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Generic Name: ibandronate sodium
Date of Approval: March 24, 2005
Company: Roche and GlaxoSmithKline (GSK)
Treatment for: Postmenopausal Osteoporosis

FDA approves once-monthly Boniva

The U.S. Food and Drug Administration (FDA) has approved once-monthly oral Boniva (ibandronate sodium) 150 mg Tablets, the first and only once-a-month medicine for the treatment of postmenopausal osteoporosis.

Boniva is the first-ever oral treatment administered as one tablet once a month for any chronic disease. With once-monthly Boniva, an effective bisphosphonate, patients would take 12 tablets a year versus 52 required with current weekly bisphosphonate treatments.

Why Monthly Boniva?

This new treatment option comes in the wake of the Surgeon General's Report elevating osteoporosis to a major public health threat on par with smoking and obesity.1 Forty-four million Americans over 50 years of age, are affected by or at risk for osteoporosis, which causes bones to become weak and more likely to break, and can result in severe pain, deformity, disability, hospitalization and even death.2 To improve persistence, the Surgeon General's Report has recommended, among various measures, simplifying and organizing treatment regimens.1

Developed in response to patient need, once-monthly Boniva was approved based on a supplemental new drug application. Once-monthly oral Boniva is not currently approved for use outside of the U.S., although it is undergoing regulatory review in markets across the world, including Europe, where it will be marketed under the trademark Bonviva.

Boniva 150 mg once-monthly and Boniva 2.5 mg daily are indicated for the treatment and prevention of postmenopausal osteoporosis. Once-monthly Boniva is expected to be available by prescription in U.S. pharmacies in April.

Boniva Clinical Trial Results

Daily Boniva (2.5 mg) was approved for the treatment and prevention of osteoporosis based on studies showing that, over three years, it significantly reduced the risk of new vertebral fractures in women with postmenopausal osteoporosis and increased bone mineral density (BMD) in postmenopausal women without osteoporosis. Once-monthly oral Boniva (150 mg) was approved based on results from the MOBILE study (Monthly Oral iBandronate In LadiEs), a randomized, double-blind, multinational, non-inferiority trial in 1,602 women with postmenopausal osteoporosis. MOBILE showed the following:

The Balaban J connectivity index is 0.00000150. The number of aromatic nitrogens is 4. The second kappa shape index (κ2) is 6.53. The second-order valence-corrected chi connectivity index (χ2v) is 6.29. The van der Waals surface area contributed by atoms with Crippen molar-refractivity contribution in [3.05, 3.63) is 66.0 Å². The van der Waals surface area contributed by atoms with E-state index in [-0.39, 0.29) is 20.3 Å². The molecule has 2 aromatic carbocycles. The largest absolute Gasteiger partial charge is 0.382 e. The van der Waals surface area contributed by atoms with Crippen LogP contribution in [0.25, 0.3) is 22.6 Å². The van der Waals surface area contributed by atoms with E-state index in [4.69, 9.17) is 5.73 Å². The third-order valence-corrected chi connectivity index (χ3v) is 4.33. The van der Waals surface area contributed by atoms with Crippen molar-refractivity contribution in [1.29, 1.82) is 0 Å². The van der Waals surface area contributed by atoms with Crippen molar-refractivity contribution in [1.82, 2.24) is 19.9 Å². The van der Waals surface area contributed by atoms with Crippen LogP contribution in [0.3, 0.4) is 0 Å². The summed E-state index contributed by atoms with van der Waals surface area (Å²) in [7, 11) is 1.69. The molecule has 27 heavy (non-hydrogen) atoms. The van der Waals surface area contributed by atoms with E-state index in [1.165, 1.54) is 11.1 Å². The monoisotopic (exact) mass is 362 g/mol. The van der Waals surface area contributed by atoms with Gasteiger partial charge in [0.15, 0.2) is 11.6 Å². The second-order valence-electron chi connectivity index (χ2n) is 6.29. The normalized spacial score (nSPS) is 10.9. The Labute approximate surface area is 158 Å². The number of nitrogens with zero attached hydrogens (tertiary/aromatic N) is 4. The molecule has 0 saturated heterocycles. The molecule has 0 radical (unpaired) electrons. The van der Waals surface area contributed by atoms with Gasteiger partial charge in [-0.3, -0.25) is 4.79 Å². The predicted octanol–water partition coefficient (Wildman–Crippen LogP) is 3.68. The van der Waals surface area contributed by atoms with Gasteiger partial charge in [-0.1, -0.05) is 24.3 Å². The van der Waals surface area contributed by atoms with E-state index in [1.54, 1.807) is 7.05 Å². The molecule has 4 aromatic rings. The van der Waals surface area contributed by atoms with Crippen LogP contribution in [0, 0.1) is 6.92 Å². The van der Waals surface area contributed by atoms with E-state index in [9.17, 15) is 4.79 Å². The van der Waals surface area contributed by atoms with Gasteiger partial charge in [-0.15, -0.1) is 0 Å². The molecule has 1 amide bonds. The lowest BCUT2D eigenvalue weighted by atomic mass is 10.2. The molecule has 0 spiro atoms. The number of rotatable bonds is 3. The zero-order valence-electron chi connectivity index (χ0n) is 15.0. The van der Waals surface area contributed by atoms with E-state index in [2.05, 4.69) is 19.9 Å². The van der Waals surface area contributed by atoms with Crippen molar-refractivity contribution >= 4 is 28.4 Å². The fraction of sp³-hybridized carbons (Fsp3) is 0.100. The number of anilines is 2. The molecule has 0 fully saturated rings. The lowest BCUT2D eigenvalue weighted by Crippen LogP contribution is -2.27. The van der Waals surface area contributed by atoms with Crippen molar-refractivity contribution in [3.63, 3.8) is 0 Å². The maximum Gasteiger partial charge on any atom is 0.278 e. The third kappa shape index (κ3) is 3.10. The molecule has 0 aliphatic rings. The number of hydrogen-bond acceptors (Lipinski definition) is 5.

• The monthly dose was at least equivalent to the daily dose in increasing BMD after one year at the lumbar spine and other skeletal sites
  • The mean increase from baseline in lumbar spine BMD was 4.9 percent in the once-monthly group and 3.9 percent in the daily group (p=0.002)
  • The once-monthly group also had consistently higher BMD increases at the other skeletal sites compared to the daily group

Important Safety Information

Boniva is contraindicated in patients unable to stand or sit upright for at least 60 minutes, with uncorrected hypocalcemia, or with known hypersensitivity to any component of Boniva. Boniva, like other bisphosphonates administered orally, may cause upper gastrointestinal disorders such as dysphagia, esophagitis, and esophageal or gastric ulcer. Boniva is not recommended in patients with severe renal impairment. Adequate intake of calcium and Vitamin D is important in all patients.